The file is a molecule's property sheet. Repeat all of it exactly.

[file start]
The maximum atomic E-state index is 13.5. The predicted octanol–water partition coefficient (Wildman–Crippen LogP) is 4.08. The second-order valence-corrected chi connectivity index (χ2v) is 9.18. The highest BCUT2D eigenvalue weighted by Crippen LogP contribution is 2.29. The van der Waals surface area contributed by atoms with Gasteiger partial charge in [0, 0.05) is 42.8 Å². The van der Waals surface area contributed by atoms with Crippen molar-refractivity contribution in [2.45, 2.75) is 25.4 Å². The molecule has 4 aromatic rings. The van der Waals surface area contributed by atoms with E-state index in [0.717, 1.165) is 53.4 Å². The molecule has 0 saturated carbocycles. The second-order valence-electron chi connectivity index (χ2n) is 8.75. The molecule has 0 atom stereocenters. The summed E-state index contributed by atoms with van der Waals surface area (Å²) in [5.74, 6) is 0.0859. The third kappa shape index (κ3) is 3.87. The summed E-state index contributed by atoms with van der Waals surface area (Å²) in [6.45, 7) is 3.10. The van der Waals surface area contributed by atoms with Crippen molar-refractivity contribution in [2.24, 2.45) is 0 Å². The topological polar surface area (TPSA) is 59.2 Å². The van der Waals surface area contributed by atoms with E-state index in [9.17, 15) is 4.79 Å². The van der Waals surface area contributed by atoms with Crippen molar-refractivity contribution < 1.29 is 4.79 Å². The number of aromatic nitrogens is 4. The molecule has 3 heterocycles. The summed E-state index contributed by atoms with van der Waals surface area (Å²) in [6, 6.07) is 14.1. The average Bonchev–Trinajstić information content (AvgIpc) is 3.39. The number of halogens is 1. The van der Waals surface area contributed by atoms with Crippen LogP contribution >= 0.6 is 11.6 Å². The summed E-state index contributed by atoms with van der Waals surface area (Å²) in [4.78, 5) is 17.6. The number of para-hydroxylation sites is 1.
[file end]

The maximum atomic E-state index is 13.5. The predicted octanol–water partition coefficient (Wildman–Crippen LogP) is 4.08. The second-order valence-corrected chi connectivity index (χ2v) is 9.18. The highest BCUT2D eigenvalue weighted by Crippen LogP contribution is 2.29. The van der Waals surface area contributed by atoms with Gasteiger partial charge in [0, 0.05) is 42.8 Å². The van der Waals surface area contributed by atoms with Crippen molar-refractivity contribution in [2.45, 2.75) is 25.4 Å². The molecule has 4 aromatic rings. The van der Waals surface area contributed by atoms with E-state index in [0.717, 1.165) is 53.4 Å². The molecule has 0 saturated carbocycles. The second-order valence-electron chi connectivity index (χ2n) is 8.75. The molecule has 0 atom stereocenters. The summed E-state index contributed by atoms with van der Waals surface area (Å²) in [5.74, 6) is 0.0859. The third kappa shape index (κ3) is 3.87. The summed E-state index contributed by atoms with van der Waals surface area (Å²) in [6.45, 7) is 3.10. The van der Waals surface area contributed by atoms with Crippen molar-refractivity contribution in [2.24, 2.45) is 0 Å². The topological polar surface area (TPSA) is 59.2 Å². The van der Waals surface area contributed by atoms with E-state index in [9.17, 15) is 4.79 Å². The van der Waals surface area contributed by atoms with Crippen molar-refractivity contribution < 1.29 is 4.79 Å². The number of aromatic nitrogens is 4. The molecule has 3 heterocycles. The summed E-state index contributed by atoms with van der Waals surface area (Å²) in [6, 6.07) is 14.1. The average Bonchev–Trinajstić information content (AvgIpc) is 3.39. The number of halogens is 1. The van der Waals surface area contributed by atoms with Crippen LogP contribution >= 0.6 is 11.6 Å². The summed E-state index contributed by atoms with van der Waals surface area (Å²) in [4.78, 5) is 17.6. The number of para-hydroxylation sites is 1.